he arrival of a baby is a wonderful and joyous occasion for a family, but there is one member of the household-the family pet-who might need some special attention and understanding to help he/she cope with the new addition.
Most pets will need some extra attention when a family introduces a new baby to the order of the home. Dogs in particular may find it confusing and invasive when a new “member of the pack” enters the scene. A dog socializes in linear packs, which means it considers some family members as dominant to its own position and others as submissive. Initially, a dog probably sees the new baby in a lower pack order and may display dominant behavior. Watch for signs of aggression such as growling, ears down or laid back over the head, and crouching. Dogs who form deep bonds with their owners may also become depressed and stop eating.
Cats are less social than dogs and may choose to ignore the baby altogether. They do not socialize in packs, so they have little need to show aggression. For them, the most annoying part of living with children is being bothered, although some cats form very close bonds with their owners and may feel rejection. Cats may also stop eating. If you observe aggressive behaviors in your pets, quickly correct them, but do not punish. Serious or lingering behavior problems should always be discussed with one of our staff.
Before bringing baby home from the hospital, expectant parents should allow their family pets to go into the baby’s room and investigate the crib and other new furniture. If there are baby powders or other smells that the pets will eventually associate with the baby, let them explore the scents. It is probably best, however, to keep your pets out of the room after the baby is home. Carefully allow your pets to see and smell your baby. Parents who panic and pull the child away when a dog or cat approaches are possibly sending the message that the baby is a threat.
Plan to spend time with your pets. Let them know they have not been replaced in the household. Pets may fear abandonment or rejection when the focus is switched to the new baby. Plan to take regular walks or have a game of fetch with your dog, or play favorite games with your cat. Give them personal time, just you and them.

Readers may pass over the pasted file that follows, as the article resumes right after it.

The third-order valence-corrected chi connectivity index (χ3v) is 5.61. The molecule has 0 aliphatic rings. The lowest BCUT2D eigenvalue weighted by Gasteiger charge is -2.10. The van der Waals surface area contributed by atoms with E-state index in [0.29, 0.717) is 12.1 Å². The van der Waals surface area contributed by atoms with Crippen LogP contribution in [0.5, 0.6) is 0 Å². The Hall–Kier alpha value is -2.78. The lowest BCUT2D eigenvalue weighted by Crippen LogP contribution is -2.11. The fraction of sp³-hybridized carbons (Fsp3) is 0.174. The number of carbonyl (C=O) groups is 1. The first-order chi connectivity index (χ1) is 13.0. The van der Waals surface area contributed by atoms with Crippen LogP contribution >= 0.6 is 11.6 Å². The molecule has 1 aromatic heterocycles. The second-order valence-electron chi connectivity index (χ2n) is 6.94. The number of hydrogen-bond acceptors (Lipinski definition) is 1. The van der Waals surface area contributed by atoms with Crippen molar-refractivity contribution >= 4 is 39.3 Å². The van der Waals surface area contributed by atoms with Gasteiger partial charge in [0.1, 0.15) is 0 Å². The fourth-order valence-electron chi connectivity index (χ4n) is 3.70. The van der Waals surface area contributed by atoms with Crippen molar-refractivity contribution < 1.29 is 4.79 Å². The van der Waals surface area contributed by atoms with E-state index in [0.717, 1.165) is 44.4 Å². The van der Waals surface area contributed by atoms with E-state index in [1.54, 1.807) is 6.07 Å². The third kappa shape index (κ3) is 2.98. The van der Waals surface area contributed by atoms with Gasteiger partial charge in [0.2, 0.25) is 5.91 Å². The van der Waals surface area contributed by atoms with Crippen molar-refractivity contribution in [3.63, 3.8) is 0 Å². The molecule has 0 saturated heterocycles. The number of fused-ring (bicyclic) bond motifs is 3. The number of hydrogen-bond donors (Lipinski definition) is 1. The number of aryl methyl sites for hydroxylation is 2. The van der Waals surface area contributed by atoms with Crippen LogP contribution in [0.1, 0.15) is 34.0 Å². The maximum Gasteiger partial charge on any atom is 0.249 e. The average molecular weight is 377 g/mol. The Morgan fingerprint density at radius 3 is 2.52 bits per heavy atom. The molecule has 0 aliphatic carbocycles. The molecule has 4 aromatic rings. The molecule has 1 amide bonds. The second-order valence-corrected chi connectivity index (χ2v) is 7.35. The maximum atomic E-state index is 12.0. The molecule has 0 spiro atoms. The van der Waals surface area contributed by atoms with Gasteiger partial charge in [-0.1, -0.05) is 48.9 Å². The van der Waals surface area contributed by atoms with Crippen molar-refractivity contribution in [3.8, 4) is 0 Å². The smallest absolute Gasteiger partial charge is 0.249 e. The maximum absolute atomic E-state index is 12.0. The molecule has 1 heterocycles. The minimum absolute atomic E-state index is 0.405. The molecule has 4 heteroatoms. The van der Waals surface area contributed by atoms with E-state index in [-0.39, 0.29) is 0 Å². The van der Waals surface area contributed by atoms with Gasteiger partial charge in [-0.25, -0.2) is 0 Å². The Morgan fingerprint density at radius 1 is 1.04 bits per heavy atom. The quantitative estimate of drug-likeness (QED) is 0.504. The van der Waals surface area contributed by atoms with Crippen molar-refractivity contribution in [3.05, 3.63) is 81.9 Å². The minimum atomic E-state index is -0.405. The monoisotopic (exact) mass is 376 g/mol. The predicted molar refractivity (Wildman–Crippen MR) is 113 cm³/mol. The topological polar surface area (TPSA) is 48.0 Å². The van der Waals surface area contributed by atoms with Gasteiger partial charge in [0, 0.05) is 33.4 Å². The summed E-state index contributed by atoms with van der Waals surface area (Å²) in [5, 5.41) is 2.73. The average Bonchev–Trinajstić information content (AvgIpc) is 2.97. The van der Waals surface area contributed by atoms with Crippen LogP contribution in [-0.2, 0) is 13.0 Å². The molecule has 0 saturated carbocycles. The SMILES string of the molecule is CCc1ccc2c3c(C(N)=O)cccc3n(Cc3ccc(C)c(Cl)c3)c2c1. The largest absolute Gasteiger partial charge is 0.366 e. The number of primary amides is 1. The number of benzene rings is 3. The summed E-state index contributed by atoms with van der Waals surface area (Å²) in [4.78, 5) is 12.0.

Even with these precautions, some pets may never get used to children. Like people, they either accept children or they don’t. If a pet is raised around kids, generally there will be no great behavior problem. If the pet has not seen a “little person” before, you may have to closely supervise the interaction for awhile. Also, if you have a pet that has been teased or mistreated by a child in the past, there will be significant obstacles to overcome.
As your children get older, it is imperative they learn how to respect and treat the family pet. They should know that pets feel pain and get lonely when no one is around – just like people do. Praise your children for gentleness and correct them for rough and unkind behaviors toward your pets. Children should also learn that dogs naturally chase, herd, catch, and fetch. Playfully grabbing a tail or running in the yard may be a dog’s invitation to chase and jump-a very natural response for a dog.
Remember, in many instances, your pets were your “babies” first. They don’t really understand what is happening. Find ways to show them you love them just as much as always. Take quiet walks or hang out in the yard on a cool summer evening. Make meal times special times to be with you. A little bit of affection goes a long way toward making your furry family members happy.
(c) 1997 by the American Animal Hospital Association By Leesa Tenney, CVT